Going back to Blue with The Manor

May 9, 2014

Only yesterday I started reading The Manor. Three Centuries at a Slave Plantation on Long Island by Mac Griswold. The author is a garden historian and came across this house on Long Island about 30 years ago – and that event obviously made a serious impression. She started researching the house and its history which resulted in this biography, The Manor.

Although I have just read a few pages and the real history still has to begin for me, I was really struck by Mac Griswold’s description of the process of getting to know the house and the rooms and the gardens, after the initial discovery. As an architectural historian and historic paint conservator with many hours spent in derelict historic houses, I know how a house, a building, anything architectural can grab your attention after which will follow a long period of just asking questions, to understand the architecture and the house’s history. Answers may never come…

After a correspondence going back and forth, Griswold manages to get in touch with the then owner and arranges a visit. Her description of her discovering the house, the rooms, little details, is so vivid and compelling.

 

We are standing in the east parlor (…) a room of extraordinary beauty and strangeness. Beautiful because the proportions and fully paneled walls are exquisite, and all the more so for being so very early Georgian high style in this now remote corner of the world, once part of a thriving maritime economy. Strange, because there are only two coats of paint on these walls, through which the silvery old wood shows in patches. The bottom coat is that acid blue-green so fashionable in the mid-eighteenth century. The top coat is a modest biscuit color, emblematic of good taste, applied somewhere in the 1840s, just before wall colors turned dark and Victorian. How peculiar and lucky it is that no one put on a third coat, I think to myself.

(Mac Griswold, The Manor, p8)

 

As I was reading this, I could see that acidy blue-green in front of me.

 

Yes, very fashionable, and yes that color has been applied onto many panelings in many places during the second half of the eighteenth century. The most beautiful example I know of is in several paneled rooms, originally guest rooms, of American banker Henry Hope’s summer house Paviljoen Welgelegen, in Haarlem, just outside Amsterdam in The Netherlands.Such a brilliant colour, so eighteenth century, all due to the fact that finally, around 1720, a proper blue pigment entered the market: Prussian Blue. Blue pigments (and green, as a mixture) in art and architecture is a multi-volume history that I would love to produce, but can only touch upon now.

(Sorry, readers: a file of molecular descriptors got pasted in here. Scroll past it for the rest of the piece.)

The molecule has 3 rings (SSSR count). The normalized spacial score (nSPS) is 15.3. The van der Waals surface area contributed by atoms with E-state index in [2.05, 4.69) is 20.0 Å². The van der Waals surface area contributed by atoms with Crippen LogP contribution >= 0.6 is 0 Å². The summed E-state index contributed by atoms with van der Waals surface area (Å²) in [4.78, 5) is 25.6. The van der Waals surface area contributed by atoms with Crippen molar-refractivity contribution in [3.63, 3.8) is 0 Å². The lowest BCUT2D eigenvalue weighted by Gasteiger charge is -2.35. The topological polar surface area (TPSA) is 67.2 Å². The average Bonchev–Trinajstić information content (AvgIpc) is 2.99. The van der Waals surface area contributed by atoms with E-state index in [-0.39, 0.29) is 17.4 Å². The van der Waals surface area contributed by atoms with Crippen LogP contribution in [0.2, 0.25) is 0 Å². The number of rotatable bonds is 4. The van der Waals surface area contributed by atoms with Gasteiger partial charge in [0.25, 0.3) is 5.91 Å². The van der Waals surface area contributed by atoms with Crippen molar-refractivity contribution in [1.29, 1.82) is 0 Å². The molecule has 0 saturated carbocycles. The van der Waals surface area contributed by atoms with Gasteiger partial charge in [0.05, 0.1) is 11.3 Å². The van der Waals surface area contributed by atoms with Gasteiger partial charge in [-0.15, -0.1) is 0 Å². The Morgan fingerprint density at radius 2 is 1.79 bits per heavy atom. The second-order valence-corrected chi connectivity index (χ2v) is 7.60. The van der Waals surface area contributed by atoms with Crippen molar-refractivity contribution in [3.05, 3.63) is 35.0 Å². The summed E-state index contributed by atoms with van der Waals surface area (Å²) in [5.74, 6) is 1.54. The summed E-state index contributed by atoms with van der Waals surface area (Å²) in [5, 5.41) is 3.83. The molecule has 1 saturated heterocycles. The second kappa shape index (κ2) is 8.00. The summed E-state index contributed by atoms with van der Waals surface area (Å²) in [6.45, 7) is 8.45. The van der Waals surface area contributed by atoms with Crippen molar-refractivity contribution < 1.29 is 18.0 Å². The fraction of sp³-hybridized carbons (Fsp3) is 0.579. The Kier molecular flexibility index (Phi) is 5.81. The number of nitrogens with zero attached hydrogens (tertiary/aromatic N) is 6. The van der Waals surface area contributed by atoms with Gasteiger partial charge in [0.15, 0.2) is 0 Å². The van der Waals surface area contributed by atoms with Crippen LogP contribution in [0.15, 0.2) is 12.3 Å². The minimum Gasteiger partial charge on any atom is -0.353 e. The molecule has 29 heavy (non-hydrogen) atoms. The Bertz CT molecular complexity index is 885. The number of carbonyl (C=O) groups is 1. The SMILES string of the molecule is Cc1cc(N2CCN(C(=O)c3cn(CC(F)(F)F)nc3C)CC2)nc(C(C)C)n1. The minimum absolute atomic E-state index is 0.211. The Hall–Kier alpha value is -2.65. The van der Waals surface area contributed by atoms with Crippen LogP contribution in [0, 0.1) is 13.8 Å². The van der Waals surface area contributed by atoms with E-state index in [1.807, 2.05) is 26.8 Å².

Sarah Lowengard did a study into Prussian Blue in The Materiality of Color. The Production, Circulation, and Application of Dyes and Pigments, 1400-1800.The test panels I produced to illustrate her research, as a way of experimental archaeology, rekindled my love and awe for Prussian Blue and how it can be manipulated to get a certain hue, texture or transparency. So incredibly interesting.

Of course we don’t know the pigment responsible for the colour in the east parlour of The Manor. Or not yet. But I just love how Mac Griswold intuitively asked the right questions after her observations and impressions during her first visit to the house. And I can’t wait to find out about its history, together with her.

 

Mac Griswold, The Manor. Three Centuries at a Slave Plantation on Long Island (New York 2013)

Sarah Lowengard, ‘Prussian Blue: Transfers and Transfers’ in: Andrea Frase, Maureen daly Goggin, and Beth Fowkes Tobin (ed) The Materiality of Color. The Production, Circulation, and Application of Dyes and Pigments, 1400-1800. (Farnham/Burlington 2012)

Paviljoen Welgelegen is now in use as the seat of the Provincial Government of Noord-Holland, Haarlem, The Netherlands.